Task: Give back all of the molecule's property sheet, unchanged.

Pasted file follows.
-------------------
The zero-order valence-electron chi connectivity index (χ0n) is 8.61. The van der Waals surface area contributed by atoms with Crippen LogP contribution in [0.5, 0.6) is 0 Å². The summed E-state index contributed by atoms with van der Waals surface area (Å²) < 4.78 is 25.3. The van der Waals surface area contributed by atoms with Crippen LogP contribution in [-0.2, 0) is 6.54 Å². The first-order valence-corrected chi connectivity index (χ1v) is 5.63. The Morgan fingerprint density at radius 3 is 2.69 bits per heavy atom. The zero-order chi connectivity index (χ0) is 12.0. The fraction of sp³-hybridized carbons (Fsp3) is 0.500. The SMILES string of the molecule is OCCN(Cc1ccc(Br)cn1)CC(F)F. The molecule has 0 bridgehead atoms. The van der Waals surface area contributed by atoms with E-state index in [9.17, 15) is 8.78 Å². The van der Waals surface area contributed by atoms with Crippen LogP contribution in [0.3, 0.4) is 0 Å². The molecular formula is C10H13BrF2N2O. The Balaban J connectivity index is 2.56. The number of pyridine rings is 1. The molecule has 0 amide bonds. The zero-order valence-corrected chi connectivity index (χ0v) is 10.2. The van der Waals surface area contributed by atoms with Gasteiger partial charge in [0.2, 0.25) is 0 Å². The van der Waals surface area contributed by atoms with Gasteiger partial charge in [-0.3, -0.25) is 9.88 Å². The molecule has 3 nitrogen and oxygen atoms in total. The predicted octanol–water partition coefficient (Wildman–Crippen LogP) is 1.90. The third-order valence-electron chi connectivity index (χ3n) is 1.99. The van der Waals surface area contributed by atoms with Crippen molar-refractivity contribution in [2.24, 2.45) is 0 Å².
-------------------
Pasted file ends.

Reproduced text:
The zero-order valence-electron chi connectivity index (χ0n) is 8.61. The van der Waals surface area contributed by atoms with Crippen LogP contribution in [0.5, 0.6) is 0 Å². The summed E-state index contributed by atoms with van der Waals surface area (Å²) < 4.78 is 25.3. The van der Waals surface area contributed by atoms with Crippen LogP contribution in [-0.2, 0) is 6.54 Å². The first-order valence-corrected chi connectivity index (χ1v) is 5.63. The Morgan fingerprint density at radius 3 is 2.69 bits per heavy atom. The zero-order chi connectivity index (χ0) is 12.0. The fraction of sp³-hybridized carbons (Fsp3) is 0.500. The SMILES string of the molecule is OCCN(Cc1ccc(Br)cn1)CC(F)F. The molecule has 0 bridgehead atoms. The van der Waals surface area contributed by atoms with E-state index in [9.17, 15) is 8.78 Å². The van der Waals surface area contributed by atoms with Crippen LogP contribution in [0.3, 0.4) is 0 Å². The molecular formula is C10H13BrF2N2O. The Balaban J connectivity index is 2.56. The number of pyridine rings is 1. The molecule has 0 amide bonds. The zero-order valence-corrected chi connectivity index (χ0v) is 10.2. The van der Waals surface area contributed by atoms with Gasteiger partial charge in [0.2, 0.25) is 0 Å². The van der Waals surface area contributed by atoms with Gasteiger partial charge in [-0.3, -0.25) is 9.88 Å². The molecule has 3 nitrogen and oxygen atoms in total. The predicted octanol–water partition coefficient (Wildman–Crippen LogP) is 1.90. The third-order valence-electron chi connectivity index (χ3n) is 1.99. The van der Waals surface area contributed by atoms with Crippen molar-refractivity contribution in [2.24, 2.45) is 0 Å².